Wall texts for Thin Black Line(s) Gallery 5 Tate Britain 2011-2012 with links for further information
Claudette Johnson born 1959 England
Her early large-scale pastel drawings on paper depict black women as monoliths, larger than life. She drew close women acquaintances, friends and family. Johnson’s work developed into ‘a journey in search of a rhythmic wholeness of spirit mind and body. Her practice has been described as ‘the burial and unburial’ of women.
Work acquired by Arts Council England, Mappin Sheffield, Manchester Galleries, Wolverhampton Art Gallery.
Ingrid Pollard born 1953 Guyana
She played an important role in early 1980s photography, documenting black people’s creativity and presence in Britain. Pollard became known for her photographic series questioning social constructs such as Britishness or racial difference. While investigating race, ethnicity and public spaces she has developed a body of work juxtaposing landscape and portraiture which provide a context for issues of migration, family and home.
She is an Associate Research Fellow at CUCR, Goldsmiths, University of London.
Work acquired by Arts Council England, V&A, Cartwright Hall Bradford, GNER, National Museum of Film and Photography, National Trust.
Maud Sulter born 1960 Scotland, died 2008
Her early work incorporated photography, newspaper cuttings and texts, both her own and others’. She focused on poetry, prose and journalism. Later within this personal/political context Sulter created several photographic series including ZABAT, which combined her poetic texts with portraits of contemporary creative women to explore ideas around the muse. Her final works included a reframing of Jeanne Duval, a French-Haitian actress and Baudelaire’s lover, and a series of portraits of Scottish cultural figures.
Work acquired by Arts Council England, British Council, V&A, Birmingham, Rochdale and National Museums Scotland.
Lubaina Himid born 1954 Zanzibar
Himid trained as a theatre designer. Her early drawings and cut- outs explored the absence/presence of the black figure in European painting. This work developed into a dialogue about the search for belonging. Other paintings addressed the difference between safety and danger. Himid campaigns for the recognition of the black diaspora’s cultural contribution through projects based in museum collections.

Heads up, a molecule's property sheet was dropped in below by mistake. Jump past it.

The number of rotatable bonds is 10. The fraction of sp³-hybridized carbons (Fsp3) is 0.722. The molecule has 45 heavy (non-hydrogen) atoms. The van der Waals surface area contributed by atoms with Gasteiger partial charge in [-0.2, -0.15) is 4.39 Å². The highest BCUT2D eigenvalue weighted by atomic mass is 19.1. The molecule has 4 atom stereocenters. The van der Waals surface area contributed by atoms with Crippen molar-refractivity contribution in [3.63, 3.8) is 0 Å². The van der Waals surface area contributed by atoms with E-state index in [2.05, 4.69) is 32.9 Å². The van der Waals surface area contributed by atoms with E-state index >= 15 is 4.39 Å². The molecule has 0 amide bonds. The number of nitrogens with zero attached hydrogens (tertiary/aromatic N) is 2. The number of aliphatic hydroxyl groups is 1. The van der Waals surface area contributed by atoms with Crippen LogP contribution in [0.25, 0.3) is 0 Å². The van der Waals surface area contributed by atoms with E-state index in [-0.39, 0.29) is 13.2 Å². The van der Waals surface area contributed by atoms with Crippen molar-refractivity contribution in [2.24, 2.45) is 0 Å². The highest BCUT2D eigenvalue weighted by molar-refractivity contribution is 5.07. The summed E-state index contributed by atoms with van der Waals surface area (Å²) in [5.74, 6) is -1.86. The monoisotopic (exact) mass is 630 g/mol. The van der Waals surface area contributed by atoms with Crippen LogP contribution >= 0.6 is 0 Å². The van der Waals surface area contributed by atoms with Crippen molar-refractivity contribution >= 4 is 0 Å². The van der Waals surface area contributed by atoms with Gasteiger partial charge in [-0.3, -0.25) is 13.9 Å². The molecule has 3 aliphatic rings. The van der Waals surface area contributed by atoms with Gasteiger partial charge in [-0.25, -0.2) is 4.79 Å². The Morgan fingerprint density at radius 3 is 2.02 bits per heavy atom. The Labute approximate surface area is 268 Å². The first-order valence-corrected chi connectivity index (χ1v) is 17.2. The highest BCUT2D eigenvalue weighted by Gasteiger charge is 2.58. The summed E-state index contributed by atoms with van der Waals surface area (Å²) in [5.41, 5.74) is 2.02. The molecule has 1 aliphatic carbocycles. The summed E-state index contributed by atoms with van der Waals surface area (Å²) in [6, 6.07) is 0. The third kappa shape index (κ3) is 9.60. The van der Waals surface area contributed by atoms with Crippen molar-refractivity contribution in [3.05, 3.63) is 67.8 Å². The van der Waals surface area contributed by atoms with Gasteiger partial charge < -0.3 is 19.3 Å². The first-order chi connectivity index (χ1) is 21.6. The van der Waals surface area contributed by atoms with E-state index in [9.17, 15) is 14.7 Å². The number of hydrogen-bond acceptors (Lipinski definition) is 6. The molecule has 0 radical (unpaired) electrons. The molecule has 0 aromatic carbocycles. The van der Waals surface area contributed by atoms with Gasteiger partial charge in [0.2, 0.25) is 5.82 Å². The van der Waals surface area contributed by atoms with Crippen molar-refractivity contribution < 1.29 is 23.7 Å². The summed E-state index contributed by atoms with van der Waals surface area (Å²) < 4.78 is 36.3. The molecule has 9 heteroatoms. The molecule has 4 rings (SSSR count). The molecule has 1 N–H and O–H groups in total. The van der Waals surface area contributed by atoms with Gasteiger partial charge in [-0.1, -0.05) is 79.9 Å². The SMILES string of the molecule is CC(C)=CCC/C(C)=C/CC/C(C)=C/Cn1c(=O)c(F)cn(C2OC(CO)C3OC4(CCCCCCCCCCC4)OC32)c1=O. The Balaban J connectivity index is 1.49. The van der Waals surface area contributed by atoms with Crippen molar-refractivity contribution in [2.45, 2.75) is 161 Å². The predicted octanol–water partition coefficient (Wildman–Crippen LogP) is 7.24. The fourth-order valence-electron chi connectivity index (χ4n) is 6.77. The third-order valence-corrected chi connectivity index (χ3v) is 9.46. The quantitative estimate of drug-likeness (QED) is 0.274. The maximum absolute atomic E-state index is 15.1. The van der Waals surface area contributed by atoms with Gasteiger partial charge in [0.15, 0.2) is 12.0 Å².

She was awarded the MBE in 2010 and is Professor of Contemporary Art at the University of Central Lancashire Preston.
Work acquired by Tate, V&A, Arts Council England, Birmingham Gallery and Museum, Manchester Museums, Harris Art Gallery Preston, Rochdale Art Gallery.
Sonia Boyce born 1962 England
Her early pastel drawings were concerned with domestic life and recollections of the family home. She explored a moment when ‘art seemed capable of changing our perceptions of social relations, value and political agency (including its aesthetics)’. Boyce’s later work around history and legacy, film and popular culture, developed into collaborative explorations of the representation of cultural difference. Her recent practice is one in which chance and improvised collaborations are realised through the creative participation of others.
She was awarded the MBE in 2007.
Work acquired by Tate, Arts Council England, V&A, Government Art Collection, British Council.
Sutapa Biswas born 1962 India
Her early work in pastel and paint was satirical and insisted upon a multiplicity of meanings. It attempted to reassess, question and rewrite forms of history which ‘belong’ to imperialism. Later through drawing, painting, film and video, photography and performance, Biswas tackled issues of gender identity and desire and has begun exploring narrative structure in the contexts of drawing and film.
She is a Reader in Fine Art and Cultural Studies at Chelsea College of Art and Design,
Work acquired by Cartwright Hall, Museums Bradford, Arts Council England. Leicester City Museums; Oldham City Art Gallery; Graves Gallery, Museums Sheffield, Reed College, Portland, USA; Artists Pension Trust, New York, USA.
Veronica Ryan born 1956 Montserrat
In her early work she attempted to establish a sense of place, historically, culturally and psychologically. Ryan described her sculpture, inspired by her collection of natural objects, as having a direct parallel with the diverse ways in which human behaviour is expressed.
While working at Tate St Ives with marble donated by the Hepworth Estate, she continued to experiment with abstract forms. She uses a range of materials and textures, combining hard and soft, cool and hot.
Work acquired by Tate, Arts Council England.